by Mateusz Zatonski
The Russian presidential elections will be taking place on Sunday, March 4th. Voting has already been going on for weeks as light-house keepers, reindeer herders and gold seekers inhabiting the most remote areas of this enormous country have been given a go at the ballot box.
Closer to civilization, Russia has been shaken by numerous mass-protests in the run-up to elections. Russians outraged at the rife electoral fraud that marred the December parliamentary elections went to the streets in various rallies, happenings and anti-Kremlin concerts. Although the protests constituted the largest popular expression of dissatisfaction with Putin’s rule since he took power, many observers noted that the protesters were largely confined to urban circles of students and intellectuals.
In the meantime the polls indicate that Putin does not have to worry about the results. Not only is he predicted to gain over 50% of the vote, but his opposition is also bitterly divided. This was clearly illustrated in the recent debate between the nationalist candidate Vladimir Zhirinovsky and the representative of big business Mikhail Prokhorov. The debate, broadcasted on Russia’s nationwide Rossiya channel, quickly descended into an aggressive shouting match as both candidates tried to outbid each other in pointing out the other’s links with the Kremlin. Looking at this farcical spectacle it was hard not to think how well it all fit in Putin’s plan of representing himself as the only politician responsible and strong enough to lead the Russian nation.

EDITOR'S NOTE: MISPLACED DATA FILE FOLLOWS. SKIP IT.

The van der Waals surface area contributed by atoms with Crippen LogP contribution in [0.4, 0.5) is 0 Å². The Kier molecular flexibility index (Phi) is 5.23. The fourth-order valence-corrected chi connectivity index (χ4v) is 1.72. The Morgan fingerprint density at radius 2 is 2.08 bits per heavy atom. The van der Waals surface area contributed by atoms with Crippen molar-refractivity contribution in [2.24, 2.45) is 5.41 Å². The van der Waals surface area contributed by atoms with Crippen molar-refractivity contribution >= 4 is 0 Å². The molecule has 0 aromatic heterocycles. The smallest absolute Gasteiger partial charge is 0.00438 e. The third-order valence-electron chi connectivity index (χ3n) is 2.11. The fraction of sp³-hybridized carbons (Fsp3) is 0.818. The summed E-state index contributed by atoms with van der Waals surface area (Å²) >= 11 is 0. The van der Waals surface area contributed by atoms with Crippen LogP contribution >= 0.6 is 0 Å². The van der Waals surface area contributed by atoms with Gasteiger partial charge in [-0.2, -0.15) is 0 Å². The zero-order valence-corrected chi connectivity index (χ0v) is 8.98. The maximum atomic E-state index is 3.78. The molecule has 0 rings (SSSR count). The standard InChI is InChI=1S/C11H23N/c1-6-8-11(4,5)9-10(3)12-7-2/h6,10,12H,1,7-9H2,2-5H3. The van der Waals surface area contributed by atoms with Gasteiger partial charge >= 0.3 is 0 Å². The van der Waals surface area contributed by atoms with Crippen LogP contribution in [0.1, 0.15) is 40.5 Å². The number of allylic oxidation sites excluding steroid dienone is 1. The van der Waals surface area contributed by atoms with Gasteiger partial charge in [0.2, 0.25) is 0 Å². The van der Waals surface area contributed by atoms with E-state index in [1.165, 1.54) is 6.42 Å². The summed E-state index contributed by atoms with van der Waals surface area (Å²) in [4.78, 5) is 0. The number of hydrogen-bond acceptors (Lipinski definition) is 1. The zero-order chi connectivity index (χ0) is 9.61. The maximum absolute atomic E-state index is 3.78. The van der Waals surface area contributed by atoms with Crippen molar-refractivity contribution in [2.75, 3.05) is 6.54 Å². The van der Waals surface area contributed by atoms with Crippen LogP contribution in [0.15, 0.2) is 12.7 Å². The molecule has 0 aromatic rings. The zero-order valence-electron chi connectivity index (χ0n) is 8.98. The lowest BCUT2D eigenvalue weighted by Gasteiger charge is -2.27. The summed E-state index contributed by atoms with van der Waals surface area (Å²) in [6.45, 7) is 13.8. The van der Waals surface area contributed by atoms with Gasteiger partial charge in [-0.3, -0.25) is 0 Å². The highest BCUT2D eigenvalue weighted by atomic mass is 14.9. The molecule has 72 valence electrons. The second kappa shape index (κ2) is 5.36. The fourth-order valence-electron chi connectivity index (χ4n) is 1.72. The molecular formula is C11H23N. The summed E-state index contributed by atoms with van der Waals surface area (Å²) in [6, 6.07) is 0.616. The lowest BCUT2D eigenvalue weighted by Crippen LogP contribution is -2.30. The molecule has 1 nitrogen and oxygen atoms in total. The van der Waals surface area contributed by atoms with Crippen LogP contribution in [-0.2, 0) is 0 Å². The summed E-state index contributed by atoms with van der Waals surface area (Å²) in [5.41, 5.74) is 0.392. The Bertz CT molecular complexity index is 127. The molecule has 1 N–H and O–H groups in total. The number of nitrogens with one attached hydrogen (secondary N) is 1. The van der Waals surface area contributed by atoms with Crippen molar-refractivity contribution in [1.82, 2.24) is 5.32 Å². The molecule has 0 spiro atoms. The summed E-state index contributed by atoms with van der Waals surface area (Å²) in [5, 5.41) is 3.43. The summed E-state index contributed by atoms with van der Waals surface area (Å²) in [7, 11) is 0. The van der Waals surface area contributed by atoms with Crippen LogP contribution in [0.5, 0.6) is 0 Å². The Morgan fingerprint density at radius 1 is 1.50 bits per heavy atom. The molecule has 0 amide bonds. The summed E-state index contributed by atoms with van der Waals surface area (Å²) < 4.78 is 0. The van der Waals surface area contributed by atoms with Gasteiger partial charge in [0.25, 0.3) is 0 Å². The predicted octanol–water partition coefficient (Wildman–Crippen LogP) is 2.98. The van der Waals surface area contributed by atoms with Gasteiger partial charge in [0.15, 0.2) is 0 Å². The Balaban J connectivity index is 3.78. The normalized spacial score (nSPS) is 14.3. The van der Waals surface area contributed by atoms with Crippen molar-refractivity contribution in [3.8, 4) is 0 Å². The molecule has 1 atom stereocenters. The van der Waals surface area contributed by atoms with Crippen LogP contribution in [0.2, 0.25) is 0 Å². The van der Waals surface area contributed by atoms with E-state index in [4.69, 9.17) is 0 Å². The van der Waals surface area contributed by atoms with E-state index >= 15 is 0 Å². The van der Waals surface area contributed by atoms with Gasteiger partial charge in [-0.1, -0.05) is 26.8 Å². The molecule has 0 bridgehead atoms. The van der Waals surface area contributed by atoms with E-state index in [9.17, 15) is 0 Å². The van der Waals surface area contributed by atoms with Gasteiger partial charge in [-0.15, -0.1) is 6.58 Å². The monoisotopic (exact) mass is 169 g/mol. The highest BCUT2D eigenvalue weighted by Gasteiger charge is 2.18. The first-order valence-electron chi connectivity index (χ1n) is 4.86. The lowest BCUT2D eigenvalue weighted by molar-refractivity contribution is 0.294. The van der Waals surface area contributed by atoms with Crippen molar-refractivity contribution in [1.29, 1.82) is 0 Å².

Early voting somewhere in a remote Russian province
The presidential bid increasingly shapes up to be smooth sailing for Putin. With the divided opposition, large support outside the intellectual urban elites, and virtual control of the state’s most influential media, any surprises seem unlikely. After December’s irregularities the elections are likely to be closely scrutinized by Russian activists and foreigners alike, but this may just have the effect of further legitimizing Putin’s dominance over Russian politics if no serious misdeeds are detected (and it seems unlikely the Kremlin will be as inadvertent this time).